Hatchet job on my work!


Hi all

Studies were going well, had written my very first solo article, my supervisor had read it and I'd corrected it, submitted it, and reviewers liked it. Had to make a few changes for the reviewers. Gave it back to my supervisor for another look - and she's done a hatchet job on it! Has made about 70 comments on a 10,000 word article! She's made far more comments than the reviewers!!

And now concerned that I won't ever get this done, if she's going to be this anal. Have 6 months to write the thesis....

...sitting here crying instead of working....:-(


Do you need her approval for this? I know it would be nice to have it, I know this sort of criticism is the last thing you need at this stage, but really this is now between you and the journal, isn't it?

At the end of the day, you can't please all of the people all of the time. Do the work the journal's reviewers have asked you to do on this paper right now, do the work your supervisor asks you to do on your thesis prior to submission, and do the work the examiners ask you to do on your thesis after your viva.

As you suggest, time is of the essence here. If this revised paper would be accepted for publication just as it stands, right now, there's a very strong case for just ignoring your supervisor's comments, sending it off, and turning your attention to your thesis.

(Maybe you could suggest to your supervisor that you've got your wires crossed - you were just showing her the finished version, not looking for a second critique?)

I do think it might be worth having a conversation with your supervisor about this, though. You're justifiably surprised by the number of comments she's made on this paper at this (very!) late stage, and hence understandably worried that dozens of comments are going to start appearing on your thesis similarly late in the day, and I think it's probably worth making her aware of this and hopefully clearing the air.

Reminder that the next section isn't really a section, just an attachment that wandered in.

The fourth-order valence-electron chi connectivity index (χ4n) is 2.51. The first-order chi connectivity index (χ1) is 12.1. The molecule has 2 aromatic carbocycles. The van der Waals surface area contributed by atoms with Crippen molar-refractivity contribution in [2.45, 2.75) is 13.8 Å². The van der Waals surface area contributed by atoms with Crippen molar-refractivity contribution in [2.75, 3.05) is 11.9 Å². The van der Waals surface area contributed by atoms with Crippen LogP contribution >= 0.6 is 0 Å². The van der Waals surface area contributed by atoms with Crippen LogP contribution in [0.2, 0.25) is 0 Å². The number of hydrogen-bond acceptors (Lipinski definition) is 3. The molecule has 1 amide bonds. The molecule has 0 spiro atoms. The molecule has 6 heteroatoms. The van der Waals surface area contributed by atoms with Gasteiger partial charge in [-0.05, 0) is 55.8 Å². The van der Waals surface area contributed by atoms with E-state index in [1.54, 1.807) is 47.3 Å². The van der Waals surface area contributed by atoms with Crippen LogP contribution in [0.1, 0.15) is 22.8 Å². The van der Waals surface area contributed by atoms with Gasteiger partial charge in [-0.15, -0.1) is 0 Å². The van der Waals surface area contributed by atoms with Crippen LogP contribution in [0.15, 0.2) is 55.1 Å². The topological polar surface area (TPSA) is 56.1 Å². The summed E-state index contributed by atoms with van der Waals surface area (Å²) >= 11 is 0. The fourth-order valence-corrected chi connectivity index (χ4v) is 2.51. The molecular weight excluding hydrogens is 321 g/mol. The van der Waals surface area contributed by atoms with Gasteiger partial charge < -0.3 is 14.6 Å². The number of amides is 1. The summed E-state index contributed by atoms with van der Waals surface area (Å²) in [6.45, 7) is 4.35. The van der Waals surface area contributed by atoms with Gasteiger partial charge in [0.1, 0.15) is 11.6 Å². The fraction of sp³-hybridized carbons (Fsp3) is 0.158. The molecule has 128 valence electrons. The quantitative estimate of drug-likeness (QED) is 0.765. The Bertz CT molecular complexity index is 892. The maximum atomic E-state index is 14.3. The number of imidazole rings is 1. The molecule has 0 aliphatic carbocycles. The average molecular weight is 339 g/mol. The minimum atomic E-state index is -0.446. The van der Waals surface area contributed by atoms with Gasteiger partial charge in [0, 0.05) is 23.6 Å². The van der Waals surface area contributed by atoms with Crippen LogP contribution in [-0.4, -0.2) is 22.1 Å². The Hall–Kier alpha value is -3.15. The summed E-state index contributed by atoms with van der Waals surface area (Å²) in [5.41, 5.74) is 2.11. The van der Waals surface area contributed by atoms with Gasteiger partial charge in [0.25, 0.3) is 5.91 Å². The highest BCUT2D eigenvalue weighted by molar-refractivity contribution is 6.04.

Thank you for your thoughtful response. Yes, will take on board some of her comments, but not all. Have decided I'll spend one more day on the article, and that's it until the reviewers come back to me again. And will have a talk with her about her approach to reviewing my chapters, and see how I go.

Took some advice posted elsewhere, had the afternoon off, am not going to work tonight, and will tackle the beast again tomorrow.



Surely she had her chance first time round.
These second comments, I would see as suggestions.
Treat them as such.


Aberdeen is on the ball!
Go to her, say you have a whole load of work already done and don't want to contradict what was said by the first reviewers. So just ask what would be the suggestions that are IMPERIATIVE rather than wanted. I hate this whole thing of when you know you are right but still have to do the "Yes sir, no sir, three bags full sir!"

If still baulking after that, tell her that in the interest of your work, you will submit without her name on the paper.


Remember: it's YOUR work, YOUR style of writing; the comments are merely suggestions and reflect this persons way of constructing and writing. Take 'em on board if you want; ignore those you don't.

End of the day; if you like it; submit it.


Hi again everyone

Thanks for your advice - it made me feel a lot better. I took a couiple of days off, then had a look at my sups' comments, and most of them were relevant (unfortunately!). Changed the article extensively, and realised that she's trying to make my writing more precise, so I spell out everything, don't make even the smallest assumption, and don't jump to even small conclusions without evidence. Which is what we're supposed to do in a PhD I suppose. So the article is definitely better and have resubmited it.

Today I discussed with her that I thought her style of feedback wasn't the best on this occasion, especially since I wasn't expecting so many comments on work she'd already seen before. Didn't get a lot of satisfaction from this conversation - I think supervisors can be pretty tough sometimes.

Anyway, lessons learnt and now onto the next deadline...